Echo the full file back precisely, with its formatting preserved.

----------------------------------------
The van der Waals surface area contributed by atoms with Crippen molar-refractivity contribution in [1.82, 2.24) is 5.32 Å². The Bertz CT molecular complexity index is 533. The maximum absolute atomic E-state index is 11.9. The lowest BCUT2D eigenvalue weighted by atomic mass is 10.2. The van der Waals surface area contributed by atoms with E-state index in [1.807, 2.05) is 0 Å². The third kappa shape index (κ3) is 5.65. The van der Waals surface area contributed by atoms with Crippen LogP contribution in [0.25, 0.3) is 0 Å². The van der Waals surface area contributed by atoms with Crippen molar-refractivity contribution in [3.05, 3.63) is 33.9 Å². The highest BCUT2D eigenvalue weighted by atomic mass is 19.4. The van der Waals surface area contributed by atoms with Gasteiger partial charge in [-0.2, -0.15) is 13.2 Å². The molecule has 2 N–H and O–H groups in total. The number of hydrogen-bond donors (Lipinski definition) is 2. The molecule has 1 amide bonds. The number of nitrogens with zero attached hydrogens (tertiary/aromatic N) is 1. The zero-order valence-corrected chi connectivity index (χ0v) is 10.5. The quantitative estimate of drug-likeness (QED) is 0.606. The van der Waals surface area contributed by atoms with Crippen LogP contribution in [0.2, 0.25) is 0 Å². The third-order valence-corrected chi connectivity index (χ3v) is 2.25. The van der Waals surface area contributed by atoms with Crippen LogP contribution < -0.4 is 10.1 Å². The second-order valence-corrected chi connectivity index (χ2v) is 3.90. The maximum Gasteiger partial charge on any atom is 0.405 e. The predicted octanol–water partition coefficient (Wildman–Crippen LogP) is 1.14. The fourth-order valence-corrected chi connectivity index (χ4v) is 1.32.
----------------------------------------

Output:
The van der Waals surface area contributed by atoms with Crippen molar-refractivity contribution in [1.82, 2.24) is 5.32 Å². The Bertz CT molecular complexity index is 533. The maximum absolute atomic E-state index is 11.9. The lowest BCUT2D eigenvalue weighted by atomic mass is 10.2. The van der Waals surface area contributed by atoms with E-state index in [1.807, 2.05) is 0 Å². The third kappa shape index (κ3) is 5.65. The van der Waals surface area contributed by atoms with Crippen LogP contribution in [0.25, 0.3) is 0 Å². The van der Waals surface area contributed by atoms with Crippen molar-refractivity contribution in [3.05, 3.63) is 33.9 Å². The highest BCUT2D eigenvalue weighted by atomic mass is 19.4. The van der Waals surface area contributed by atoms with Gasteiger partial charge in [-0.2, -0.15) is 13.2 Å². The molecule has 2 N–H and O–H groups in total. The number of hydrogen-bond donors (Lipinski definition) is 2. The molecule has 1 amide bonds. The number of nitrogens with zero attached hydrogens (tertiary/aromatic N) is 1. The zero-order valence-corrected chi connectivity index (χ0v) is 10.5. The quantitative estimate of drug-likeness (QED) is 0.606. The van der Waals surface area contributed by atoms with Crippen LogP contribution in [0.2, 0.25) is 0 Å². The third-order valence-corrected chi connectivity index (χ3v) is 2.25. The van der Waals surface area contributed by atoms with Crippen LogP contribution < -0.4 is 10.1 Å². The second-order valence-corrected chi connectivity index (χ2v) is 3.90. The maximum Gasteiger partial charge on any atom is 0.405 e. The predicted octanol–water partition coefficient (Wildman–Crippen LogP) is 1.14. The fourth-order valence-corrected chi connectivity index (χ4v) is 1.32.